• Be honest and authentic.
  • If you can’t be “ha-ha” funny, at least be “aha!” funny.
  • Cleverness is sometimes good enough.
  • Good comedy is a conspiracy. Create an in-group.
  • Don’t be afraid to chuckle at yourself. It signals everything is okay.
  • Laughter is disarming. Poke fun at the stuff everyone’s worried about.

Beard also points us to Laughter: Serious Business, a talk by Eric Tsytsylin that was featured on the Stanford website. Tsytsylin says that we are in a laughter drought and it is taking a toll in our productivity. He cites a Stanford study, which showed that there can be physical health benefits: 30 seconds of deep belly laughter is equal to 10 minutes of rowing on our heart rate. He advocates “taking laughter seriously” by finding ways to bring it to the workplace. He offers examples and steps to take to increase laughter.


For another perspective on whether you should you crack jokes in the office, Wharton research says that a sense of humor, when deftly and appropriately used, can enhance workplace status and perception of one’s competence. That’s one of the findings of the research paper, “Risky Business: When Humor Increases and Decreases Status,” by Maurice Schweitzer, Wharton professor of operations, information and decisions; doctoral candidate Brad Bitterly, and Alison Wood Brooks, a Harvard University assistant professor.  Check out the podcast: Using Humor in the Office: When It Works, When It Backfires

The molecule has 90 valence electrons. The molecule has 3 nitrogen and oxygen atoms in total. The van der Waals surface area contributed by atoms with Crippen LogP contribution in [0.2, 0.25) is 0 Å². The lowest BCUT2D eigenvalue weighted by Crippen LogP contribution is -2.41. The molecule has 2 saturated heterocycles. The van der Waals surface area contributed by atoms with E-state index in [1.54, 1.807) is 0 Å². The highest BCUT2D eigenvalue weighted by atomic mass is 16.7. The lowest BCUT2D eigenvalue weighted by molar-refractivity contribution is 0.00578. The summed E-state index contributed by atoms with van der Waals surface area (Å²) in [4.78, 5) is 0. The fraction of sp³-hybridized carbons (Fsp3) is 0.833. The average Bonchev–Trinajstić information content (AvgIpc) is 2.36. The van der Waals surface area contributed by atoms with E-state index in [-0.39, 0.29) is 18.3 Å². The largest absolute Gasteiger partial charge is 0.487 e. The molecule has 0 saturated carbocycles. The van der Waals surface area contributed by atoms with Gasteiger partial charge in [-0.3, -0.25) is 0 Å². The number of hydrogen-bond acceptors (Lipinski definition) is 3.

Finally, we close with On laughter, a talk by Anthony McCarten at TEDx in Münich.


Prior HR Web Cafe posts on the benefits of humor and laughter:

Just for the laughs: How laughter helps us cope

The healing properties of laughter

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On leadership: Why leaders eat last

What’s the essence of leadership vs authority? Why do some teams pull together when others don’t? Simon Sinek looks to human biology for the answers to what motivates and inspires people. He lays his ideas out in this thought=provoking talk.

Sinek is an author, speaker, ethnographer and consultant who writes on leadership and management. In this in-depth talk, he reveals the hidden dynamics that inspire leadership and trust. In biological terms, leaders get the first pick of food and other spoils, but at a cost. When danger is present, the group expects the leader to mitigate all threats even at the expense of their personal well-being. Understanding this deep-seated expectation is the key difference between someone who is just an “authority” versus a true “leader.”